– Steve Hitchen

If you're confused over CASA's position on colour-vision deficiency (CVD), you're among mates. This week the regulator said they would look at adopting a new, more practical test to assess the impacts of CVD on the ability of pilots. Back in 2014, CASA AVMED told pilots that new research actually showed that the impact of CVD was worse than first thought. Six years later, they appear to have reversed that. That's not a bad thing; I am all for CASA reversing policy and regulation when it's clear the underlying thinking is either wrong or out of date. This looks to be reward for all the hard work put in by Dr Arthur Pape and the Colour Vision Deficiency Pilots' Association (CVDPA), who has been relentless in the battle for commonsense. The fact that there are pilots out there operating safely (regardless of AVMED's 2014 edict) seems to indicated that the regulator's knowledge and understanding of the way CVD works has been less than optimal. We won't be able to call this absolute progress until we see what the new operational assessment system actually is, but it's a good step forward.

CASA has also quit the ASIC game, another move that gets applause from me. There's a lot of confusion in the GA community over the origins and controls around the ASIC, with CASA unfairly copping misdirected slings and arrows. ASICs are the responsibility of the Department of Home Affairs. They were never CASA's baby, but so many people in the GA community still believe they are; no doubt exacerbated by CASA making themselves an issuing agency. The thinking at the time was that it would make it easier for people to get ASICs, but for at least the last few years, CASA has been farming out that role to Aviation ID Australia. CASA became a middleman that just added a step to the process, but that shored up the belief that CASA was the ogre behind the ASIC. Exiting the whole sorry mess is a good step. With luck and prudent application of commonsense, the slings and arrows rightly flung at the ASIC might now be re-directed to the right department.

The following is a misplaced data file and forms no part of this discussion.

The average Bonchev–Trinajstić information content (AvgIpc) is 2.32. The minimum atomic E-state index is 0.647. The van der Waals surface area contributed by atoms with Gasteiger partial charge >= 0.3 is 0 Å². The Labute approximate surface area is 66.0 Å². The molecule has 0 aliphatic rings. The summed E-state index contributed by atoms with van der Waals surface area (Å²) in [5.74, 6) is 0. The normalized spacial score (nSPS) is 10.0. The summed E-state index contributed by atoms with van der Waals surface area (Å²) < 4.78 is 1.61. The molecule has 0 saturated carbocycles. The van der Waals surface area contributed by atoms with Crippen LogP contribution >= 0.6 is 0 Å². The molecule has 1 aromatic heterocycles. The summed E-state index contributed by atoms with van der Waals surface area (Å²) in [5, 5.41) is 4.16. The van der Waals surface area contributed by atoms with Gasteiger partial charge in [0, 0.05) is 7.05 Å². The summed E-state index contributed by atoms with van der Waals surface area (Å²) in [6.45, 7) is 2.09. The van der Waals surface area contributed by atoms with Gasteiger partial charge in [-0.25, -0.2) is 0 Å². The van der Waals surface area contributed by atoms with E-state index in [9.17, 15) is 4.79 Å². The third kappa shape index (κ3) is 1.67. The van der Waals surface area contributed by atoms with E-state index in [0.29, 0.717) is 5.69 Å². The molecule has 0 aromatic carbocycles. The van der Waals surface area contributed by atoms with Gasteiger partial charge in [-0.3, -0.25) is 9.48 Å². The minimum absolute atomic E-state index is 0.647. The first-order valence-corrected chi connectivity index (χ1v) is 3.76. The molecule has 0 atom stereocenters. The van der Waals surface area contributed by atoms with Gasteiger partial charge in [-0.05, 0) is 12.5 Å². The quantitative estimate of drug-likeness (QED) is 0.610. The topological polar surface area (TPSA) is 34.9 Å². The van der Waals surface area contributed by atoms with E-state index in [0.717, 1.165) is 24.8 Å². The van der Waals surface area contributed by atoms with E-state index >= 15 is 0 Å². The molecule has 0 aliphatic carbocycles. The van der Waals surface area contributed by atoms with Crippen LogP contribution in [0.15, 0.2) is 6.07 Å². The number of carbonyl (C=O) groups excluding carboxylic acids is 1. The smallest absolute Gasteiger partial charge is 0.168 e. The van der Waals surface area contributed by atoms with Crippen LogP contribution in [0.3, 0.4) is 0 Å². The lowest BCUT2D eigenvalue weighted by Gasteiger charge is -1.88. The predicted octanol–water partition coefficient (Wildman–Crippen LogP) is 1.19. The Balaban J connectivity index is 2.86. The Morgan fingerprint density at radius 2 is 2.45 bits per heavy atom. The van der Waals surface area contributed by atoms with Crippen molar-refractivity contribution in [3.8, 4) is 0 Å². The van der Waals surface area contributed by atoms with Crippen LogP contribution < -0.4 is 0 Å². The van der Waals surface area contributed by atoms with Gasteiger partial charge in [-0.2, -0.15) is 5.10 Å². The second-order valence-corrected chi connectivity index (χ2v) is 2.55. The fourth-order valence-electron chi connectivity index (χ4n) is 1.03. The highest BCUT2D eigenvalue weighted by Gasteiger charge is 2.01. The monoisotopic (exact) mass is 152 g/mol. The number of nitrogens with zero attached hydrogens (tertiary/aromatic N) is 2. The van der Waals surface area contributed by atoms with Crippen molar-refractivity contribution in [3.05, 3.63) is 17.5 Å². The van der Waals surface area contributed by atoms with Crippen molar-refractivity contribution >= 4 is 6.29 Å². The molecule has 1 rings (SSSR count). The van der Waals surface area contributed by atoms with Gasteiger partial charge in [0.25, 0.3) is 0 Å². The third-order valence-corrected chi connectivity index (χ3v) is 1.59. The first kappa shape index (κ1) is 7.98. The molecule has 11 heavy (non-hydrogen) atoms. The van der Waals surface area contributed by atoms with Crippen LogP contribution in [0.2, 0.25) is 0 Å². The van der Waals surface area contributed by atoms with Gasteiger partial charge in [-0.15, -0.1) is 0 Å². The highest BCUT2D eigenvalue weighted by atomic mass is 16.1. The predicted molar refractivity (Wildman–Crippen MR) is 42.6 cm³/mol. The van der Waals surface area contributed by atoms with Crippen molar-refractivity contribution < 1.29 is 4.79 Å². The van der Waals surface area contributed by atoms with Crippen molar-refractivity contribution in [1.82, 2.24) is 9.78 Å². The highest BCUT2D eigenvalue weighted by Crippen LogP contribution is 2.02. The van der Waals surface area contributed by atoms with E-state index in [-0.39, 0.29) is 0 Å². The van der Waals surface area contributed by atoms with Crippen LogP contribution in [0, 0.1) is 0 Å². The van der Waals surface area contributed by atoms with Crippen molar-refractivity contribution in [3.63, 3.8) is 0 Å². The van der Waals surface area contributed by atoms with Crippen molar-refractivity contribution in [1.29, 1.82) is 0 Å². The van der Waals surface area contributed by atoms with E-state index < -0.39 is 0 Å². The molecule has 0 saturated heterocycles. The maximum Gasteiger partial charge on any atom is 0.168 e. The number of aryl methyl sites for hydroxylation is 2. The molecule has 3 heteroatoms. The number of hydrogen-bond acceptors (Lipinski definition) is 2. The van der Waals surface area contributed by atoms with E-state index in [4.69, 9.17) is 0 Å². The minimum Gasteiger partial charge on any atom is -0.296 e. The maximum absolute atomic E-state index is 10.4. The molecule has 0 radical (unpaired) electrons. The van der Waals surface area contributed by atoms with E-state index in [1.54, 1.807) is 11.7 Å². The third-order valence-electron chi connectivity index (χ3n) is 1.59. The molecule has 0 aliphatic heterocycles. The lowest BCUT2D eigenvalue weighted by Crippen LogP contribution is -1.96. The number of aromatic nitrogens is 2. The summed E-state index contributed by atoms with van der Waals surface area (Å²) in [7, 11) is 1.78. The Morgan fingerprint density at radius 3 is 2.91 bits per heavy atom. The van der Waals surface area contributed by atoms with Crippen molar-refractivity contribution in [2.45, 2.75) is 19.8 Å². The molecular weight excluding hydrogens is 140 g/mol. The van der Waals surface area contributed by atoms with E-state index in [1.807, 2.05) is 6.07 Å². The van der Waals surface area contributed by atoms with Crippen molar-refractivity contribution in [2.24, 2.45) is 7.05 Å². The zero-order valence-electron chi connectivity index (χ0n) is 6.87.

The biennial Tyabb Air Show is now only a few days away. In August last year, it looked like this show wasn't going ahead at all due to action from the local council. As one of the largest air shows in Australia short of Avalon, it's of growing importance to both the aviation community and the local community that it continues as strong as ever. However, the back-down from the council that has enabled Peninsula Aero Club to proceed was by no means the end of attacks against this vital airport. The club has launched an e-petition to demand that the council cease proposals to amend the local planning scheme that would apply "unworkable and invalid" operating conditions on the airport. This is a huge battle and one that PAC and the aviation community has to win. There are two things that can be done right now to support the airport. 1. Sign the e-petition to the Victorian Parliament. 2. Get down to the Tyabb Air Show next weekend and show the world how much the airport is needed.

May your gauges always be in the green,


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